Much Warmer Weather Is Finally on the Way

Commuters try to stay warm as they wait for a train on an L platform during the early morning rush in Chicago, Jan. 7, 2015.
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Commuters try to stay warm as they wait for a train on an L platform during the early morning rush in Chicago, Jan. 7, 2015.

One last blast of arctic air will freeze the Midwest and the Northeast before things begin to warm up — way up. Temperatures will swing from 20 degrees below normal Monday night in some areas to more than 15 degrees above normal by the end of the week, forecasters say.

A jet stream pattern pushed frigid air south from Canada last week, sending temperatures plummeting from Texas to Maine. The pattern is expected to mean more snow Tuesday for interior New England, with a mix of sleet, freezing rain and rain across Pennsylvania and southern New England. Farther south, bitterly cold temperatures will ice over the upper Midwest and the Great Lakes, sending lows below zero in many places through Wednesday.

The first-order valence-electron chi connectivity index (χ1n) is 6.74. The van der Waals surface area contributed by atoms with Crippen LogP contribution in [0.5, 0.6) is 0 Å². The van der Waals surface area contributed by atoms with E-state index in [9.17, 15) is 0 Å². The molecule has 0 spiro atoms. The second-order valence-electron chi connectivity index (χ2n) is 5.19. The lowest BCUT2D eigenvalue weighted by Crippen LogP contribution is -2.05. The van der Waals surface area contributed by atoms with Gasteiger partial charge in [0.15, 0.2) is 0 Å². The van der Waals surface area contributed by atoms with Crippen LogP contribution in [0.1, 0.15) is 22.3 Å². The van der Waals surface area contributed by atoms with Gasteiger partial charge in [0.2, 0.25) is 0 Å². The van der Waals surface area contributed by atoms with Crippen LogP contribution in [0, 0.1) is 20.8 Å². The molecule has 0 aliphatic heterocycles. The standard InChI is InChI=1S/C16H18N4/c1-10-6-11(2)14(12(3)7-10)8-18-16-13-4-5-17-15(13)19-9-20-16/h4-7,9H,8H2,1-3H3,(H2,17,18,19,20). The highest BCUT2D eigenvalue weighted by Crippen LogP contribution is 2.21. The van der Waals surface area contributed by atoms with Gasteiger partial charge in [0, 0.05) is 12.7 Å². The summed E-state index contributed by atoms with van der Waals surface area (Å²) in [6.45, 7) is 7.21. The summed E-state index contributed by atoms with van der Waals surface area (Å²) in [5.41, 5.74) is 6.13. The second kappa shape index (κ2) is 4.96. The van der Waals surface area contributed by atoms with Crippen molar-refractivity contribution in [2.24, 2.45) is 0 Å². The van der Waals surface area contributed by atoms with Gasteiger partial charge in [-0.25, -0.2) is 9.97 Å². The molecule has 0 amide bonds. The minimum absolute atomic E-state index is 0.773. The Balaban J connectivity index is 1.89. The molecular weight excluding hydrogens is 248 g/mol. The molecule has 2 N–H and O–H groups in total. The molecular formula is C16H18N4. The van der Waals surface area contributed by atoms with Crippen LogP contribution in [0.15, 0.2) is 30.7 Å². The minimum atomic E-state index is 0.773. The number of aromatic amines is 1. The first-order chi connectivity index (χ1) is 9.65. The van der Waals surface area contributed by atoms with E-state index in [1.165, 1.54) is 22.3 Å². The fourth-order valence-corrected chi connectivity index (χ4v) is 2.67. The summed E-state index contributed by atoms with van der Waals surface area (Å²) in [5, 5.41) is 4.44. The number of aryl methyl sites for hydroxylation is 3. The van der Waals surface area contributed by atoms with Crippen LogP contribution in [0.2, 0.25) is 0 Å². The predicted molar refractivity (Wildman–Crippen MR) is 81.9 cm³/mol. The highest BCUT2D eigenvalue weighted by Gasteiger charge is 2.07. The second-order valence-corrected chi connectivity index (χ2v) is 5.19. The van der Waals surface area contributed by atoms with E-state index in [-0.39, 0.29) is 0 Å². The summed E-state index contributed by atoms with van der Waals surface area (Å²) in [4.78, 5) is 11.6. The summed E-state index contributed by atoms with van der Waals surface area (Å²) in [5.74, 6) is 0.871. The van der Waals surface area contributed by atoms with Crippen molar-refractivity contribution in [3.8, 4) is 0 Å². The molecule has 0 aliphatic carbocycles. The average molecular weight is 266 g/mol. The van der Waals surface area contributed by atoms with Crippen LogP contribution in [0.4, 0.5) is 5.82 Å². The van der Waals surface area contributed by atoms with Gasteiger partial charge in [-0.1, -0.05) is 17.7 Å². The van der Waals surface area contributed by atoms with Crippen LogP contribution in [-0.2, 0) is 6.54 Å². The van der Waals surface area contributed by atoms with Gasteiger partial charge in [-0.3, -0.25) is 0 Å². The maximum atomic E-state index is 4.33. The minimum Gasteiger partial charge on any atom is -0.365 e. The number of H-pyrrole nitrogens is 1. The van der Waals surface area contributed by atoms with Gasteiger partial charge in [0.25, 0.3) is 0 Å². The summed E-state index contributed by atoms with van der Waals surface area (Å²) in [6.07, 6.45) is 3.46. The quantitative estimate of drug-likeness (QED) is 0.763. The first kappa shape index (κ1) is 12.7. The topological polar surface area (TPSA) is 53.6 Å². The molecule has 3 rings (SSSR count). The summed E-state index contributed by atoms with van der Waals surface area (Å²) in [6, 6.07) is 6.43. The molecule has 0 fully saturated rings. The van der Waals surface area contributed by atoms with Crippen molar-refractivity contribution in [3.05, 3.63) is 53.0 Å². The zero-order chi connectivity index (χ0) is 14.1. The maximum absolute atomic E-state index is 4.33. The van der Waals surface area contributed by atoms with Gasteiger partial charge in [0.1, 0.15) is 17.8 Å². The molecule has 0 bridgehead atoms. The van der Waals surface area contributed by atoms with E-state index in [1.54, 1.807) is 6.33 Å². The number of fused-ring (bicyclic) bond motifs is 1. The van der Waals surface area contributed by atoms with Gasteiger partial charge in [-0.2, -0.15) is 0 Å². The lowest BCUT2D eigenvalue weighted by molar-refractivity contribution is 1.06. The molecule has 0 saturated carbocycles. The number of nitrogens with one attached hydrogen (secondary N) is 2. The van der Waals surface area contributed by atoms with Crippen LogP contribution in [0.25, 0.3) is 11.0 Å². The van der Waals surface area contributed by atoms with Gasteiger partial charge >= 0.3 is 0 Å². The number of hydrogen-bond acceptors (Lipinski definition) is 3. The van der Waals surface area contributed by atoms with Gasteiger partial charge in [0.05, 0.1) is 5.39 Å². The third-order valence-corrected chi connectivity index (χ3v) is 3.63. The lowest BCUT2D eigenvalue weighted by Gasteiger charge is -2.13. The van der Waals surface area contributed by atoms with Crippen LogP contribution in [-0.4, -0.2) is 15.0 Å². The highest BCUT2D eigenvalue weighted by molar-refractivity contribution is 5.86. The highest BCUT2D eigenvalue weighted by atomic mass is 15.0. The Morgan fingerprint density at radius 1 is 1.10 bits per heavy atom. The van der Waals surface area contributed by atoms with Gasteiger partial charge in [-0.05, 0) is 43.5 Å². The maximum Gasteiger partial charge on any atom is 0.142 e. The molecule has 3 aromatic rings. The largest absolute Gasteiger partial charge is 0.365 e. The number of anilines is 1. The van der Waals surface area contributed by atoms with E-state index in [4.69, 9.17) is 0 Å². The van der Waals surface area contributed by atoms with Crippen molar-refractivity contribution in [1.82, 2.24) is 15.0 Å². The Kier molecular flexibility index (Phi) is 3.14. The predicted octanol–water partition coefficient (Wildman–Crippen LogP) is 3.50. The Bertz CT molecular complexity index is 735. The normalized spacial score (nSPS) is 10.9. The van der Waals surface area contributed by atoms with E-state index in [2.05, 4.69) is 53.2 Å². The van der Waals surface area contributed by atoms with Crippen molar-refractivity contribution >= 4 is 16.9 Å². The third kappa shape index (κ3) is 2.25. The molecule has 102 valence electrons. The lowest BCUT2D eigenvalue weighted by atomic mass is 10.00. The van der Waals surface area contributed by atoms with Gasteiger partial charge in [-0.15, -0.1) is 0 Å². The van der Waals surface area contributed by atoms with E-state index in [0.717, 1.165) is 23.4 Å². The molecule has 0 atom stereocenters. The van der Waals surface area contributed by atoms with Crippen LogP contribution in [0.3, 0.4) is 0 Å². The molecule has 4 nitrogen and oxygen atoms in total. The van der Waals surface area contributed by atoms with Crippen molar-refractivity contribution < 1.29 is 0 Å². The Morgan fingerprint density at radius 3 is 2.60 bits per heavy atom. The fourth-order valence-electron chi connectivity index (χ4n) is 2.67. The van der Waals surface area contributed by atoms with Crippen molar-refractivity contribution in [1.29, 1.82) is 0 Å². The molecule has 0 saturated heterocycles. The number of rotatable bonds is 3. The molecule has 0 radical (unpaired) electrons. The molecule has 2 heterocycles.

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But then the dominant air pattern will shift, allowing warmer air to sweep out the ice across the continental U.S., said Ari Sarsalari, a forecaster for The Weather Channel. "The nice thing is this pattern that we've got coming up this week is it's actually going to change things a little bit," Sarsalari said. "Once we get into later this week and the weekend, it's going to be much warmer through a good chunk of the country."

How much warmer? In Minneapolis, where it was 9 below zero on Tuesday morning, the high is forecast to hit 36 by Friday. Omaha, Nebraska, was at 4 below but will jump to 48 by Friday. Washington, D.C., could be in the 50s by the weekend, and even Buffalo, New York, could hit 40.

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